The Vineyard House has filed for an injunction against Constellation Brands to keep it from using the name “To Kalon Vineyard Company.”
If granted, the injunction would prohibit the sale of wine from To Kalon Vineyard Company, one of Constellation’s newest labels.
The move comes on the heels of an earlier lawsuit filed last March against Constellation Brands by The Vineyard House owner Jeremy Nickel. Nickel, in the lawsuit, alleged trademarks for “To Kalon” and “To Kalon Vineyard” names obtained by Robert Mondavi Winery, a Constellation subsidiary, were “obtained fraudulently” and were being used “to misrepresent” the wine to consumers.
To Kalon refers to one of Napa’s historic vineyards, planted by wine pioneer H.W. Crabb. Robert Mondavi Winery owns 450 acres of the property, though it is not the only winery using To Kalon grapes.
Beckstoffer Vineyards, which was involved in its own legal scuffle with Robert Mondavi Winery over its trademarks, owns 89 acres of what is thought to be the original To Kalon vineyard. Andy Beckstoffer sued over use of the To Kalon name and was granted limited royalty-free use of the To Kalon name in 2003.
The Vineyard House motion specifically mentions prohibiting the sale of the To Kalon Vineyard Company’s 2016 Cabernet Sauvignon, Highest Beauty ($200), released in September.
Constellation has previously said that the trademarks, filed in 1988 and 1994, respectively, are incontestable.
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In March, Beckstoffer told the San Francisco Chronicle he believed his lawsuit against Robert Mondavi Winery was different than Nickel’s. Beckstoffer argued in one of his lawsuits that To Kalon was a geographical location, not “a marketing concept.”
There is dispute over whether the land Nickel claims is part of the original To Kalon Vineyard. Nickel owns 17 acres of a larger, 168-acre site purchased by H.W. Crabb in the 1880s, according to the lawsuit. Crabb purchased the original To Kalon vineyard in the late 1860s.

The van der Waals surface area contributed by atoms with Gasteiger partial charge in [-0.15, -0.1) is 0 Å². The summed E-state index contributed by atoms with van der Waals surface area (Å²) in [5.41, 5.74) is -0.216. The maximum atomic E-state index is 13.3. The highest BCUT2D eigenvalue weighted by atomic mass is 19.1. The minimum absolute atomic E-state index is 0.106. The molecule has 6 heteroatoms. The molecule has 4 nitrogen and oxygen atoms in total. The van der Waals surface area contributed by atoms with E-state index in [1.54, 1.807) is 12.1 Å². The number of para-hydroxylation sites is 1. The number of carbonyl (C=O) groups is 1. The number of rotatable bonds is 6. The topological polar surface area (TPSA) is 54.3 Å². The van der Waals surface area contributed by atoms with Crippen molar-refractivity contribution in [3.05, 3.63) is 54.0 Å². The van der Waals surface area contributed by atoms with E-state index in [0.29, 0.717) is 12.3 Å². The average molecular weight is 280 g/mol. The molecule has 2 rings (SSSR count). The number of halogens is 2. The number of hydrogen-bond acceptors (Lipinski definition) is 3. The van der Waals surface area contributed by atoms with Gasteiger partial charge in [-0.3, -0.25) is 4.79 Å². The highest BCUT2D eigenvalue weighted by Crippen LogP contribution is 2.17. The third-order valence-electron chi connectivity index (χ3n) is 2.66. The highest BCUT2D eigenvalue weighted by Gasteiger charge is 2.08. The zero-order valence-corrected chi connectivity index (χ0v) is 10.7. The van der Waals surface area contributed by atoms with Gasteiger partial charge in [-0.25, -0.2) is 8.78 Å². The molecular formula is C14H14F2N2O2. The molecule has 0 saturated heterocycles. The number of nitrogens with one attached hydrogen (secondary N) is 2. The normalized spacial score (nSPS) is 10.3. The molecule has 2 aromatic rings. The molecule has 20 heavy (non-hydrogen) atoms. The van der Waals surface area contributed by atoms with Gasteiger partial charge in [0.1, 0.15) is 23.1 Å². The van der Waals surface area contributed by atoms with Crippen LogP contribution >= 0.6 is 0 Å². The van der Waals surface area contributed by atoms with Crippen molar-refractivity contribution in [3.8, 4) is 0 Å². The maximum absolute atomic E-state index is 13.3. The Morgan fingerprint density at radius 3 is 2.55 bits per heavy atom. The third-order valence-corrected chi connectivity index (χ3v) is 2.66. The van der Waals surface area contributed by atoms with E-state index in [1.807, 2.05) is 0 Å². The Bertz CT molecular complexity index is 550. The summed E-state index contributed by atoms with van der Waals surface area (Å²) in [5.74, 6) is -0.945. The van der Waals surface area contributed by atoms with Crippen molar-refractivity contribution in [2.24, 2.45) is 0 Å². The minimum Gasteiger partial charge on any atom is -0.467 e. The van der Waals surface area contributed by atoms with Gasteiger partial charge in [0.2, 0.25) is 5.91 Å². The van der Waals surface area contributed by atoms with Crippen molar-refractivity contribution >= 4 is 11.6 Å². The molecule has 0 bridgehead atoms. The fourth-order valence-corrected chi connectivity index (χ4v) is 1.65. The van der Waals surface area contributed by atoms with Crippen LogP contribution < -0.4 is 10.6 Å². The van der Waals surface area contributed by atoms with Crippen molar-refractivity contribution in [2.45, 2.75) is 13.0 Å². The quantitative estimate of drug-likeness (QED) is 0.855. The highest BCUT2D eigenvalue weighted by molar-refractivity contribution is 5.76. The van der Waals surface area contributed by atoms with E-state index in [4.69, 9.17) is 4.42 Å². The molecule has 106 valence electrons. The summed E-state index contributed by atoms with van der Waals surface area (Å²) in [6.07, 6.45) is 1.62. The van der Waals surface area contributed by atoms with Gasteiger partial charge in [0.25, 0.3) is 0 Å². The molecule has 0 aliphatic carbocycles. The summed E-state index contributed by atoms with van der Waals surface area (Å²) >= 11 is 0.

The earlier lawsuit, filed in March, was dismissed “with leave to amend” by a judge in the U.S. District Court for the Northern District of California this summer, according to the Dismissal Order. The motion granted The Vineyard House a chance to appeal the dismissal, given it could further elaborate its claims that the trademarks for the To Kalon name had been obtained fraudulently and were misleading consumers. (The complaint filed by the Vineyard House alleges that Mondavi played down the historical significance of the name when applying for the trademarks).
The Vineyard House argued in its complaint that it has been barred “from using the names To Kalon or Crabb to accurately describe its products.”
Asked to comment on the filing, Constellation said it owned the exclusive rights to the To Kalon and To Kalon Vineyard trademarks, and that it had procured both “in full compliance with all applicable laws and regulations.”
“The injunction request filed by The Vineyard House presents inaccurate and meritless claims,” a spokesperson for Constellation said in a written statement. “We remain committed to producing world-class wines with the highest degree of ethics and integrity, as we have done for more than 70 years.”
A hearing on the matter is set for early next year, according to the motion.